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Robert Wilhelm Eberhard Bunsen pamphlet


Held at: Science History Institute Archives [Contact Us]315 Chestnut Street, Philadelphia, PA 19106

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Robert Wilhelm Bunsen was born in Gottingen on March 30, 1811. He graduated from the University of Gottingen and later taught at Kassel, Marburg Heidelberg and Breslau. He was a pioneer in photochemistry and gas-analytical methods and discovered the elements Cesium and Rubidium by analyzing spectra. He died at Heidelberg on August 16, 1899.

This pamphlet has a hand written title which reads Reactionen auf Sauren on the front cover. It is undated and in poor condition. It may have been distributed as a hand-out to Bunsen's students as a guide to their laboratory work. This is a seven page transfer lithographed pamphlet with a black paper binding strip on the left hand side of the paper wrapper covers at one point it was stapled on this edge but the staples have been removed. It is a reproduction of a handwritten document consisting of laboratory procedures relating to research done by Bunsen on the reactions of acids. It was hand written (author unknown) and mechanically reproduced by one of Bunsen's lab assistant. It has notations by an unknown author in pen and pencil on the front and back wrappers and some red underlining.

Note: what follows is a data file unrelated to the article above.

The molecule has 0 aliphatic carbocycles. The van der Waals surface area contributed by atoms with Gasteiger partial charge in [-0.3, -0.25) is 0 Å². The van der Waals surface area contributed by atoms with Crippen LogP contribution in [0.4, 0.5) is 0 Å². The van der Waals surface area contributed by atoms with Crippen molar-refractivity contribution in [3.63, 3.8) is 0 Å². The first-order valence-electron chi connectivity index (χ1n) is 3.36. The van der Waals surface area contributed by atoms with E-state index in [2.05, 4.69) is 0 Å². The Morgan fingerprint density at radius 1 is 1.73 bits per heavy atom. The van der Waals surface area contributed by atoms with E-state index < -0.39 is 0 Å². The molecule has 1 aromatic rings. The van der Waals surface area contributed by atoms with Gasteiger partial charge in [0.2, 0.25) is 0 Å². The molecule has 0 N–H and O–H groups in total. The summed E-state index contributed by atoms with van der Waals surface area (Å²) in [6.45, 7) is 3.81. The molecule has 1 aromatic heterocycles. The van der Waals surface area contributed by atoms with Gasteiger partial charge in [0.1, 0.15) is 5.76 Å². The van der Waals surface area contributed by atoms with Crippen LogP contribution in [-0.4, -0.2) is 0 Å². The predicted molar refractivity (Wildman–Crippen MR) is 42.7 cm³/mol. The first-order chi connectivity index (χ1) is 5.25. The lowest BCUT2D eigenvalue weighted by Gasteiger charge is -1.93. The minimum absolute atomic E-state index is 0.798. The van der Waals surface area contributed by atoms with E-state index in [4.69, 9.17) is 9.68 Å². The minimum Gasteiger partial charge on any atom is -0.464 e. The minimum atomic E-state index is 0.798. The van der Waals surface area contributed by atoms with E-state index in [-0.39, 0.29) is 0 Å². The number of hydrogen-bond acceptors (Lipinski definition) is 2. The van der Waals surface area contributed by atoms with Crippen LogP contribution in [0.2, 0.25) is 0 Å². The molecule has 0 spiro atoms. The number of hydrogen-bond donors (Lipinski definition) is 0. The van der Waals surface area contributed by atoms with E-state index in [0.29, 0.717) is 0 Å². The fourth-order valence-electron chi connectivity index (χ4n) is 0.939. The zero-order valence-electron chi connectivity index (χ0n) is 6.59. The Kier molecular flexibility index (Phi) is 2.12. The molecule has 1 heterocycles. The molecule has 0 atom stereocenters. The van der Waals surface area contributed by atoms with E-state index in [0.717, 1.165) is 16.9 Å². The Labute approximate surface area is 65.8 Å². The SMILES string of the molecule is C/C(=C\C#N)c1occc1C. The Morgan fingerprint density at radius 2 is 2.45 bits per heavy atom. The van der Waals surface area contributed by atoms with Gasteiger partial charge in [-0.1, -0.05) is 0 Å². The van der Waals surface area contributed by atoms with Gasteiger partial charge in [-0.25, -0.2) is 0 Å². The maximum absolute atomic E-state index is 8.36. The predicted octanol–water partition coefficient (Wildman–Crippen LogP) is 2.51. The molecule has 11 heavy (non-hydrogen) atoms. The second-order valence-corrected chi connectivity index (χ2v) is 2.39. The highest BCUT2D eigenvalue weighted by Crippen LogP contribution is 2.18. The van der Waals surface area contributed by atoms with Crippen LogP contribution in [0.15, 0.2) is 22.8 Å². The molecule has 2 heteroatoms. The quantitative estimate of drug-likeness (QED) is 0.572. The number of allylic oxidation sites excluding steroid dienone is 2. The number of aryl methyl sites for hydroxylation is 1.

Commenting upon Bunsen's pamphlets, Theodor Curtius, one of his students at Heidelberg, wrote: "Not all chemists might know that Bunsen compiled the reactions of the acids, wrote them down in his own hand and had them duplicated. He seems to have done this only in later years. One would receive a copy from him as a gift. This overview of the reactions of no less than 44 acids is almost unique. It Comprises 7 groups, of which 6 are put together only according to the difference of the reaction of the acids under different circumstances with reagents silver nitrate and barium chlorite. Of special interest is the fact, that the reactions of many rare earth elements are also given: chlorous acid, hydrogen selenide, hydrogen telluride, selenic and telluric acid, selenious and tellurous acid, periodic acid, polythionic acids, vanadium- , wolfram- , titanium- , niobium- and tantalum acid etc. The various tests given in the most concise form, not one word too much or too little for the observer. The major reactions are indicated by exclamation marks" (Theodor Curtius, Robert Bunsen als Lehrer in Heidelberg. Akademische Rede zur Feier des Geburtstagsfestes des hochsteeligen Grossherzogs Karl Friedrich am 22. November 1905.) [Information provided by Christine Nawa translation by Nawa and James Voelkel.]

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